Arithmetically, not very much.
One scenario for the 2015 election sees the Tories managing to hold pretty much all the seats they won in 2010, while losing a few to Labour but gaining some from the Liberal Democrats in return.
Do they decide, unlike last time, to try and form a minority government? The main reason the Conservatives cited in 2010 for going into coalition with the Lib Dems – the “economic crisis” – no longer applies. Were the party to once again fall short of the number of seats needed for an absolute majority (326) but only by two dozen or so, a minority government would undoubtedly be an option.
Remember that the figure of 326 includes Sinn Fein, whose five MPs refuse to take their seats at Westminster. Subtract them from the equation and the number of MPs a party needs for a working majority falls to 323.
Let’s say the Tories profit from a collapse in the Lib Dem vote not merely in the battleground areas of the south and south-west, but right across the UK. They could win as many as 12 seats from their current coalition partners. A swing of around 3.5% would see the following seats change hands: Solihull, Dorset Mid & Poole North, Wells, St Austell & Newquay, Sutton & Cheam, St Ives, Somerton & Frome, Chippenham, Berwick-upon-Tweed, Cornwall North, Argyll & Bute and West Aberdeenshire & Kincardine. The biggest majority the Tories would have to overturn is 3,684.
Even if they lost 10 or so seats to Labour, so long as the Tories picked up a dozen from the Lib Dems they could end up roughly where they are now: 306 seats. That’s 20 short of an overall majority, as I noted the other day, but only 17 short of a working majority.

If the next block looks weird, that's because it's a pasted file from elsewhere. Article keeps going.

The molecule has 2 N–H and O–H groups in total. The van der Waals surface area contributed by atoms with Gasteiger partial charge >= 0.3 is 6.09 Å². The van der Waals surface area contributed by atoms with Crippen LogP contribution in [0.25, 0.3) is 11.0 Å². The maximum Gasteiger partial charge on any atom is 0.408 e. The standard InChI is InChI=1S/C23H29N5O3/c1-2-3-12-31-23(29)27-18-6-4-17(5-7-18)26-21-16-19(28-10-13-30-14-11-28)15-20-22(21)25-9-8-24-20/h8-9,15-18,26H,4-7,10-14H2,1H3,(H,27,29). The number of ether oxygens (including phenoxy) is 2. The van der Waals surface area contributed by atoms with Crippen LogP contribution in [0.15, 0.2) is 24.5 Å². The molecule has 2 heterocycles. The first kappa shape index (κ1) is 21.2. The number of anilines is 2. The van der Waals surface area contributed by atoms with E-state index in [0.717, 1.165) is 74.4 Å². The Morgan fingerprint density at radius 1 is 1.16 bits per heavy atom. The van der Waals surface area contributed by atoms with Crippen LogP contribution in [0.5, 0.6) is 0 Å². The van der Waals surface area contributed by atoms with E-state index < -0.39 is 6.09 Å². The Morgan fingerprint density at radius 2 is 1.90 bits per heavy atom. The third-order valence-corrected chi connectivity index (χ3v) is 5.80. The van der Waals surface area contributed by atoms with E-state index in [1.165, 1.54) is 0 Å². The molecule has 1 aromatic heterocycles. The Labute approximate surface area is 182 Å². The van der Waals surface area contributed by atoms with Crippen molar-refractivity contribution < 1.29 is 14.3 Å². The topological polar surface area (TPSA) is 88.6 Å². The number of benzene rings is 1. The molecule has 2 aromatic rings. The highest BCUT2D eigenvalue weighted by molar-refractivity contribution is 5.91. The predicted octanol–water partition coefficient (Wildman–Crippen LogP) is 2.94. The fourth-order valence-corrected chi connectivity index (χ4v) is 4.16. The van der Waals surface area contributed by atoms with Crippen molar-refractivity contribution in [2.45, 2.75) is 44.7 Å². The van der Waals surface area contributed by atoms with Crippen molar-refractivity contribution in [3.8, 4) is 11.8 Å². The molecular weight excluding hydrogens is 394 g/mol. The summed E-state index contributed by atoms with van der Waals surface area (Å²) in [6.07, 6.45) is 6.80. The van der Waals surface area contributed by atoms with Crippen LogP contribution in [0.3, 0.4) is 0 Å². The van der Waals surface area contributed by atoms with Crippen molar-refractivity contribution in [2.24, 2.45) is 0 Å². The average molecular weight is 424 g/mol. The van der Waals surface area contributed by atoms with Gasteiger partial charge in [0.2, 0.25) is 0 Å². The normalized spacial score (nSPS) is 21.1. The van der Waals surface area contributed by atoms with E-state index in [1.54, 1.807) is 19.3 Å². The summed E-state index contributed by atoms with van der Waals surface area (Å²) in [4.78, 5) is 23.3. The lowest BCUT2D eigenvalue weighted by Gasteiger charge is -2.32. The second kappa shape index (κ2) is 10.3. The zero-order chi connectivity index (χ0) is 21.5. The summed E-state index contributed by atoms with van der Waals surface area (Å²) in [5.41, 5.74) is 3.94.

Imagine the scene: the Lib Dems are in crisis having lost around half of their MPs, with Labour, the Tories and even the SNP making gains at their expense. Nick Clegg’s leadership is being openly challenged, but party members are at odds over whether to form another coalition with the Tories, a new one with Labour, or avoid coalition government entirely.
Labour is reeling from the shock of having performed so far below expectations, not even managing to overtake the Tories in number of seats.
Meanwhile the Tories, being the largest party, are invited by the Queen to try and form a government.
David Cameron senses the only way he can remain prime minister is to go for a minority administration and dare a broken Lib Dem party and an exhausted Labour to vote him down in a confidence motion.
His gamble pays off and a Tory minority government takes office. Six months later, Cameron goes to the country again, urging voters to give him and his party enough support to form a stable, majority government and bring this “constitutional crisis” to an end. He makes an EU referendum the centre-piece of his campaign.
Come polling day, enough Ukip voters swing back to the Tories to hand Cameron a majority large enough for a full five-year term. He returns to parliament triumphant, to face the new leaders of both Labour and the Liberal Democrats…